The answer lies in one word - fear. But the fear is not of the entrepreneurs who know the product, their customers and their employees, but the fear of venture capitalists about their future and the anger of the investors who have poured tens of billions of dollars into their funds in recent years. Venture capitalists have been strutting around like peacocks in recent years because it seemed like everything they touched turned to gold. In the last three years, the average internal return in the venture capital industry has risen to about 30%, according to current figures. But now everyone remembers that this is a return on paper, and that paper is starting to catch fire. The funds understand that the actual returns will be far from it, while investors (limited partners) already understand that in some funds, especially the younger and bolder ones, the return will be a matter of luck to a large extent and not really a scholarly analysis. This is what explains the panic that is gripping fund managers.
Fintech companies in the crosshairs
The gloomy picture that emerges from the funds' actions is the fear of presenting negative returns and the difficulty of raising new capital for the funds. As a result, the ultimate goal at the moment is to avoid down rounds, as such a move will force them to acknowledge the loss.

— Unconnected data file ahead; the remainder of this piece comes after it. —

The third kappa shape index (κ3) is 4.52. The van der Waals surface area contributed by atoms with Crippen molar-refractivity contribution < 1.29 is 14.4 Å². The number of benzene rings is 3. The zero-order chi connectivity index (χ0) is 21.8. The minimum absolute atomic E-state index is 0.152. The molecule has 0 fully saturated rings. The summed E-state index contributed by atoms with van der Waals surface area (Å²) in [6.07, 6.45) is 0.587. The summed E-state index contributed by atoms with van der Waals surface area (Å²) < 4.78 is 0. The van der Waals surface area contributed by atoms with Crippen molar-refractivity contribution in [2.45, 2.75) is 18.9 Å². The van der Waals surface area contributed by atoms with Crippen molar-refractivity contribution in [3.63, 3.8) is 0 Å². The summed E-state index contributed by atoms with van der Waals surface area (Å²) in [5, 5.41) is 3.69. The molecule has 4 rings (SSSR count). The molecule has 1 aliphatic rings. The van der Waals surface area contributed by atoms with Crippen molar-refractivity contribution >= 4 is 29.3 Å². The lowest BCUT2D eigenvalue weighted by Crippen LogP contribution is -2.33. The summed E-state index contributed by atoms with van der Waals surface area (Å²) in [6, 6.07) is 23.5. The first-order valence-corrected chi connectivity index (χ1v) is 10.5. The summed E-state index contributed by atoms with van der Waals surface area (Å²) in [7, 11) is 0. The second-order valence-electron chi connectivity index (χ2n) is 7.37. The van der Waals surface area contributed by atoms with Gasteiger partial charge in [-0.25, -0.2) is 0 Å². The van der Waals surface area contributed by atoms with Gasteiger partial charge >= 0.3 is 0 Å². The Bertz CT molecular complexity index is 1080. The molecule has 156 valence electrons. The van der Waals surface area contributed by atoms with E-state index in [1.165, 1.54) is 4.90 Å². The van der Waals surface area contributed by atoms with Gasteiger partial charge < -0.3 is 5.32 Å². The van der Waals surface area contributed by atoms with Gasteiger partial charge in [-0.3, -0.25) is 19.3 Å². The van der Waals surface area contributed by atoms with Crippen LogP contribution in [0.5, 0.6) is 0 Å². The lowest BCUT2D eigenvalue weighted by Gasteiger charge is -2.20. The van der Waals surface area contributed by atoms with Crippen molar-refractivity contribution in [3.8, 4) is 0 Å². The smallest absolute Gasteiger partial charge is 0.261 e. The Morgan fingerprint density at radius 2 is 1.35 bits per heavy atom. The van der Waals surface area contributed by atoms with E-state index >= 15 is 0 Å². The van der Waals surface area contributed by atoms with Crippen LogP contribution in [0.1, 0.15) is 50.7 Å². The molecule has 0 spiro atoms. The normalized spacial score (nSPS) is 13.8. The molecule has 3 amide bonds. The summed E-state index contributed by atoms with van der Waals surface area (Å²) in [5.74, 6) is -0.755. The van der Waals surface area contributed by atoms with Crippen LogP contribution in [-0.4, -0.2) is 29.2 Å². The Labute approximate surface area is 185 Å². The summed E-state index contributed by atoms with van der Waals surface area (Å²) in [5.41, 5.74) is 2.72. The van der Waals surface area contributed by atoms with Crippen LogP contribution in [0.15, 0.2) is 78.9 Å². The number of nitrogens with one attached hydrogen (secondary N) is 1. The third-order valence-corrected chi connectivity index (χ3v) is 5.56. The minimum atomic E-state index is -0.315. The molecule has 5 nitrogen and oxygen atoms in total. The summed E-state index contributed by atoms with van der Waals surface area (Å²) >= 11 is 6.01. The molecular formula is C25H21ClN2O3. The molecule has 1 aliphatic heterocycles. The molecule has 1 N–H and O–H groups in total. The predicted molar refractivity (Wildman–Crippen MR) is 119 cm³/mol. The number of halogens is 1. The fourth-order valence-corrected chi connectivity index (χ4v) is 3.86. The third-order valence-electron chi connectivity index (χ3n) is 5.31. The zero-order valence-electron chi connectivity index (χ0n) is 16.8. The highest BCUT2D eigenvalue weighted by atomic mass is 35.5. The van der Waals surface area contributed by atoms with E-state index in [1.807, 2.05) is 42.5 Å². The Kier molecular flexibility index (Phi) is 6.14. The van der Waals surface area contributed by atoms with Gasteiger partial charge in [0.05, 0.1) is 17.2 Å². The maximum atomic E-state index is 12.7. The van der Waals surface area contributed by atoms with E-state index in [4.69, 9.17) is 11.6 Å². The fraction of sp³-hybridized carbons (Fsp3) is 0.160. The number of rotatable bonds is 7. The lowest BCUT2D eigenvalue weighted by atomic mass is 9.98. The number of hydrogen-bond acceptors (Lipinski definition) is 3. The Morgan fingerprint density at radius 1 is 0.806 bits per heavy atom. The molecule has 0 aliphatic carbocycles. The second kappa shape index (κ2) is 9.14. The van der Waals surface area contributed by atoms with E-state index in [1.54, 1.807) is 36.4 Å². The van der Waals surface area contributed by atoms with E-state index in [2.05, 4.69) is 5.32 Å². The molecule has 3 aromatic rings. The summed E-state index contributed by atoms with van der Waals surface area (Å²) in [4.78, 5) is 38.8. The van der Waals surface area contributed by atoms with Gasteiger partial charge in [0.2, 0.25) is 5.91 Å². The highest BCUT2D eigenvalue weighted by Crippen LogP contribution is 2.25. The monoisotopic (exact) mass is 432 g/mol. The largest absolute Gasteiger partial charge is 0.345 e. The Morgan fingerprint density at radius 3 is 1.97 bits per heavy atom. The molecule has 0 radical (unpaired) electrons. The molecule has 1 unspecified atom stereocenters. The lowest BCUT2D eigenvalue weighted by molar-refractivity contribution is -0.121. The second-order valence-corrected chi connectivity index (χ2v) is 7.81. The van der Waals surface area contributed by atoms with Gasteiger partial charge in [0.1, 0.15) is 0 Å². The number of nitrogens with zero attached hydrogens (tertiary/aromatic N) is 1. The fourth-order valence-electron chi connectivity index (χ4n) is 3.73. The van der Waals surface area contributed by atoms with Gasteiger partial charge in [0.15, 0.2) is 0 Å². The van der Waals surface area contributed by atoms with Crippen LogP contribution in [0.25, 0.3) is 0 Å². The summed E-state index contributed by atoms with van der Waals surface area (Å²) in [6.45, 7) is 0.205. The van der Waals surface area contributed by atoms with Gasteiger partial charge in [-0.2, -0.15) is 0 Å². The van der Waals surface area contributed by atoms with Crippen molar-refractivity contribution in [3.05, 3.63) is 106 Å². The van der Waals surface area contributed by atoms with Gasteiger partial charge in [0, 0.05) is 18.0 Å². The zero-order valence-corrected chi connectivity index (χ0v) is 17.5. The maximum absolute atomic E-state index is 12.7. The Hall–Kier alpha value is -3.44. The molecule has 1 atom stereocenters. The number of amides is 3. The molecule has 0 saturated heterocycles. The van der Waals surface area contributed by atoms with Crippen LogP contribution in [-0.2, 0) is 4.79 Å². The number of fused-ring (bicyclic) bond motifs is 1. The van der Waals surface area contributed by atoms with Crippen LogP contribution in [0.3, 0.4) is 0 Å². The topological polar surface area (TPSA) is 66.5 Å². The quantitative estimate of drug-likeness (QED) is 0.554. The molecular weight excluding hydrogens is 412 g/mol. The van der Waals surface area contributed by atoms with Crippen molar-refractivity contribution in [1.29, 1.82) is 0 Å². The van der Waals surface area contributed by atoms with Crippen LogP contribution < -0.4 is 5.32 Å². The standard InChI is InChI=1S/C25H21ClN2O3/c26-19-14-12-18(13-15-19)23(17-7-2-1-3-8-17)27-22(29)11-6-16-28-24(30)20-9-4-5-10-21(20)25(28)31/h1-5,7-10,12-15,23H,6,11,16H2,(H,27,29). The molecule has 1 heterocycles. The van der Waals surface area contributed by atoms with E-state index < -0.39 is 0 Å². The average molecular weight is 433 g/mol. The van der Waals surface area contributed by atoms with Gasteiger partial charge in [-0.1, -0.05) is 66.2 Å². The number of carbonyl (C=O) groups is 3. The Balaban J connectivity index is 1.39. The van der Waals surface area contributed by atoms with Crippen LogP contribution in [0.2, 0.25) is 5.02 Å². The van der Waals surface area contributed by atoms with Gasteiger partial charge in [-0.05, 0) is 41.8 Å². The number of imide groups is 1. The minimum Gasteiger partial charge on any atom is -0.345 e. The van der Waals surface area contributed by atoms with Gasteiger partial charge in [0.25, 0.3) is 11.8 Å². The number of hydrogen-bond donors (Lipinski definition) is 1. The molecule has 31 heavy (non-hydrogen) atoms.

Funds also understand that it will be more difficult to attract casual investment entities to another private round, because unlike in the past, the stock market today has become more attractive after the sharp collapse. Therefore, the funds will try to push the companies, especially the unicorns that have already raised at a value of $1 billion and more to survive on the money raised until the IPO market is back in full swing and once it is willing again to absorb companies at a value of billions of dollars. But along the way, the funds could cause real damage to their portfolio companies and also become a self-fulfilling prophecy regarding the labor market in the technology sector and the general economic situation.